Curious Nature: Serendipity and the art of wildlife photography (column)
Wildlife photography is a genre traditionally reserved for professionals, those with the gear and means to take truly compelling pictures of wildlife in hidden corners around the globe. With modern-day improvements in camera technology, wildlife photography is a sub-discipline that can now be done by anyone with the right amount of patience and some luck.
A compelling wildlife photograph requires three simple components: a subject in an interesting position, good lighting and someone in the perfect place to pull the shutter. There aren’t enough words to describe the frustrations that wildlife photography can bring, because it is so rare for those three components to be perfectly aligned. To be a wildlife photographer, you have to try to put yourself in likely positions to get the photo, but along the way, harbor no expectations for success. The ultimate key for wildlife photography is patience, and the best wildlife photographers are the ones who take themselves on walks in the wilderness and bring the camera for those “just in case” moments. These photographers may walk and wait for weeks or months to bring home a handful of images that they want to share with the world.
I took this picture during one of those “just in case” moments. While mountain biking along one of my favorite spots in the Eagle Valley, I had noticed the common traces of a fox, including scat and tracks. One evening, I decided to bring my camera and telephoto lens along for the ride, just in case. I knew that the light would be good, as I would be riding in the golden hour before sunset, and I knew that I would be putting myself in the middle of a fox’ patch. All I needed was a little stroke of luck.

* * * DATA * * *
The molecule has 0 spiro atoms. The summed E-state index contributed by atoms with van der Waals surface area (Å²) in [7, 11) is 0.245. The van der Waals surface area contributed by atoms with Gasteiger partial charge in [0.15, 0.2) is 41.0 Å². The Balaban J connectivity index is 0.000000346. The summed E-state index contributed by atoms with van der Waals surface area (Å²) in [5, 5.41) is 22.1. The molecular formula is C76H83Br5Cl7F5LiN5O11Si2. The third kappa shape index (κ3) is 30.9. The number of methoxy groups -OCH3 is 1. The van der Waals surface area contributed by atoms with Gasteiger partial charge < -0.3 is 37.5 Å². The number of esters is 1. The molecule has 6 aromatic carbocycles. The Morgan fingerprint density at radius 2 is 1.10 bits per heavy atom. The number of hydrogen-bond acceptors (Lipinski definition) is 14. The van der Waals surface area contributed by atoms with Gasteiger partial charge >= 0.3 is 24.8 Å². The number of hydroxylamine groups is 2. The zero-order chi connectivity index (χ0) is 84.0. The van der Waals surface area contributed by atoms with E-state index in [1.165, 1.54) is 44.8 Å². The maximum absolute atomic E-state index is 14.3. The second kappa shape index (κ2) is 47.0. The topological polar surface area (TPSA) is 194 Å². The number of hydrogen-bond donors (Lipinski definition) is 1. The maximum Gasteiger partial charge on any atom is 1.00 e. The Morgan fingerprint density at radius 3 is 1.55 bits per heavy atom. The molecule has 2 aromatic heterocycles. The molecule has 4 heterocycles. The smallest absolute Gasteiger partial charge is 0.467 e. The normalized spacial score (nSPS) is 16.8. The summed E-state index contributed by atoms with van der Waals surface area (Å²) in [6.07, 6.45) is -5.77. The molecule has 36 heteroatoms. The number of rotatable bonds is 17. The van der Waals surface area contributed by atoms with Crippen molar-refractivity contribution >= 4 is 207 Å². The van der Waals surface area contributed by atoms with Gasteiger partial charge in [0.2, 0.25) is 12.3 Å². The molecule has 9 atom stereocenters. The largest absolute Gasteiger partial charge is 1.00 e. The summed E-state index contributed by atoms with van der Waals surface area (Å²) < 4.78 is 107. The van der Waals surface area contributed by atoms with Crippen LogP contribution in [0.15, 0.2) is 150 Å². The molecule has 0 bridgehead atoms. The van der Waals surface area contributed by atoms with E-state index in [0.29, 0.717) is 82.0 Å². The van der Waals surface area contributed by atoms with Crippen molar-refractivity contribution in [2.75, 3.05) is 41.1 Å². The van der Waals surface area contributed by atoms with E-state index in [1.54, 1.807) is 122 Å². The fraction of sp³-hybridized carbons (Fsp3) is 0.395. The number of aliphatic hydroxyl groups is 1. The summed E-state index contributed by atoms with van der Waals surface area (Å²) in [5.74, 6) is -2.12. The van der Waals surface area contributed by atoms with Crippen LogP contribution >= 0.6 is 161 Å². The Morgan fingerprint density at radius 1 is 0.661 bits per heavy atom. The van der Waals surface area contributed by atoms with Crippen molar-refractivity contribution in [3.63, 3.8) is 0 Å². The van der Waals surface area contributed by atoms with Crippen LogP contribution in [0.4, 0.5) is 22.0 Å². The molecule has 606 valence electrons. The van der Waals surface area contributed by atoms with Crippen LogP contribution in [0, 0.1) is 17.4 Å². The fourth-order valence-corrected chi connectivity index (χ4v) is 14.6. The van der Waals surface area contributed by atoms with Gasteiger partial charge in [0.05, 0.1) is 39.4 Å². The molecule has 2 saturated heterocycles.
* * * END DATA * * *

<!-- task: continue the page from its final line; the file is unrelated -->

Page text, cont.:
Nearing the spot where I had seen fox tracks and scat for the past few weeks, I slowed down and dismounted from my bike. Taking a moment to scan the landscape, luck was finally on my side. A gorgeous red fox was meandering through the dense understory. I pulled the camera out of my pack, affixed my lens and slowly walked to a position where I envisioned meeting head-to-head with the fox. There, I sat patiently, waiting for the fox to come to me.
I settled in the tall grass, trying to conceal myself as much as possible as the fox drew nearer. With my lens in position, I let the fox come into my field of view and let it linger for a second. After snapping a few pictures, I noticed that a litter of kits was following this mother through the forest floor, and one began to nurse as the mother began looking around, sensing me hiding in the grass far away. She quickly glanced in my direction, with her small kit latching on, and I took a single picture before we both continued on.
The art of wildlife photography can be done by anyone. All you need is a camera, a simple smartphone will do, and to be present in our public lands waiting for the wildlife to come to you. So take a hike along one of the many trails in our Eagle Valley, slow down along the way and keep your eyes and ears open for nearby wildlife. The opportunities are there, we just need to place ourselves in the perfect position.
Aidan Goldie is an instructor at Walking Mountains Science Center in Avon. When he is not leading groups of students, he is enjoying our public lands with a camera by his side.
A proposed development in Edwards calls for 260 to 270 single- and double-occupancy units.